The Limits of the Ocean:
Ancient African Boats

In Water by Rebecca Seward Langdon

From the Maritime Silk road and the Nile, to naval warfare and exploration, boats have been built and used by African societies dating back nearly eight thousand years. Mali emperor Abu Bakr II is said to have set to sea to explore ‘the limits of the ocean’. Growing evidence suggests that the Malian explorer landed in the “New World” approximately 200 years before Christopher Columbus–and was certainly not the first. Leading a fleet of 2000 ships, Abu Bakr II set sail across the Atlantic and never returned. Some historians argue that such an expedition never could have happened and that there are insufficient historical records to justify such a journey. Nevertheless, there is evidence that boats existed and were used in many different ways in ancient African societies. 

Nigeria: 6500 BCE

The Dufana canoe was discovered to be the third oldest boat in the world. Discovered by a Fulani herdsman in 1987, the boat was excavated from five feet deep in the earth. Made of mahogany, the middle was dug out to hold two rowers. The original canoe found in Yobe measured 8.5 metres long and 0.5 metres wide. Radiocarbon dating on charcoal samples from the excavation site date the canoe to around 6500 BCE, being the oldest boat in Africa.

Fig. 1.—Dufuna canoe excavated in Yobe, Nigeria, 1987. Photo credit:

The late discovery is an important historical landmark for Nigeria and Africa . It proves that technology and society in the Niger region were just as advanced, if not more advanced at the time, as Egypt, Mesopotamia, and Phoenicia.

 Egypt: 4000 BCE to 3000 BCE

The first records of boat and waterway usage in Africa come from Ancient Egypt. Known for their advanced technology and information, Egyptians used boats to travel to others along the Red Sea, the Nile, and their biggest partner, Land of Punt. They transported everything from grain and cattle, to coffins and building materials.

Ancient Egyptian boats are classified into two categories: boats made of reed (Figure 1), and boats made of wooden planks (Figure 2).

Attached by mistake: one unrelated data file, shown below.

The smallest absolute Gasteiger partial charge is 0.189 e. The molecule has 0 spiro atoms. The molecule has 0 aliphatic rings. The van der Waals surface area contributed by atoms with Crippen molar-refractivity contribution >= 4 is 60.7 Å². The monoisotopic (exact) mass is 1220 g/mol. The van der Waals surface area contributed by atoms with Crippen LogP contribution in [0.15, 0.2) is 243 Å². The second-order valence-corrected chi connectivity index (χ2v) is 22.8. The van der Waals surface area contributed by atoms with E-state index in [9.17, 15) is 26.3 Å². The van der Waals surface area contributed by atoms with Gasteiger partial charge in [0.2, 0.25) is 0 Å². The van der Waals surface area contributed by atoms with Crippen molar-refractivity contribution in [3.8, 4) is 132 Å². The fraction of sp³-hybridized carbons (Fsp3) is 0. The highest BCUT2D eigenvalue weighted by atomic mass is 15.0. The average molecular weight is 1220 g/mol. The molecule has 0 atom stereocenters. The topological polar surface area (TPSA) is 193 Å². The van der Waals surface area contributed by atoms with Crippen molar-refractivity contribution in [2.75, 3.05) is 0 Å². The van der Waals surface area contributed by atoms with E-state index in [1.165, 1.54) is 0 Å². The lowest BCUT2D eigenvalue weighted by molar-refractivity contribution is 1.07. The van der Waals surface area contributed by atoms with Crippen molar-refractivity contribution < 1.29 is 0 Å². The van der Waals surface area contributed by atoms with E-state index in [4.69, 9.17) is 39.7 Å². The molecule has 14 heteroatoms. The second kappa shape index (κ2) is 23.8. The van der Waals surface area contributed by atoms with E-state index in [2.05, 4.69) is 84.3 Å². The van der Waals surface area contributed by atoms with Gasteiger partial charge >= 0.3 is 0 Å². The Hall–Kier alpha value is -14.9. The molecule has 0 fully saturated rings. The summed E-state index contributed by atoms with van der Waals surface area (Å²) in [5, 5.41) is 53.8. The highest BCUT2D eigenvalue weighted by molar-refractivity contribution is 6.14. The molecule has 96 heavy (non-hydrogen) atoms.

Fig. 2.–Ancient Egyptian boats made of reed.

The Skiff  was a type  of boat made of Reed. It was predominantly used for fishing and hunting in marshes, or for travelling short distances. The air pockets in the reed made it particularly buoyant, which was an important aspect to consider when crafting their boats.

Fig. 3.—Ancient Egyptian boats made of wood planks. Replica of a model barge found in Tutankhamun’s tomb.

Wooden ships were generally larger and were used around 3000 BCE in ancient Egypt. These ships were made of planks of Acacia wood which were roped together. Both oars and sails were used to  travel longer distances and carry heavier loads, such as building blocks for the pyramids. Wooden ships also had ceremonial purposes and are often drawn in tombs (see Figure 3.)

Carthage: 600 BCE

As Carthage rose, it became the new port for ships and trade right on the Mediterranean Sea. The trading superpower had a strong Naval army that was fought in wars as early as 600 BCE. Most notably, the First Punic War against the Romans lasted 23 years from 264-221 BCE.

Fig. 4.—Model of a Carthaginian Punic Triere warship used in the Punic war. This model dates back to 250 BCE.

Carthaginian warships were able to move quickly with the power of many rowers. Known for their speed, ships were manufactured to stay light and narrow, rather than engaging in a race with gigantism. Sails of ships were typically decorated with horse heads, which eventually became the Carthage symbol. Evidence shows that these large warships were ad hoc assemblages for campaigns and battles. A variety of ships were sailing the Mediterranean Sea, enforcing their monopoly on trade. Carthage was the most feared kingdom in the world because of its strong naval power, until it was defeated by Rome in 146 BCE.

A splash from the past

Boats are an important sign of culture, society and civilization. They indicate that the people who lived in those societies were innovative, organized, and sought to create solutions to the problems that existed in their regions. So although waterways were once perceived as barriers, they were actually avenues for trade, migration, and defense. Boats were an important tool for societies to gain more control over their environments, and ancient African societies were among the first to start using them. Boats were crucial for the formation and sustainability of the diverse societies across Africa, and allow us to get a glimpse into the organization of societies that existed centuries ago.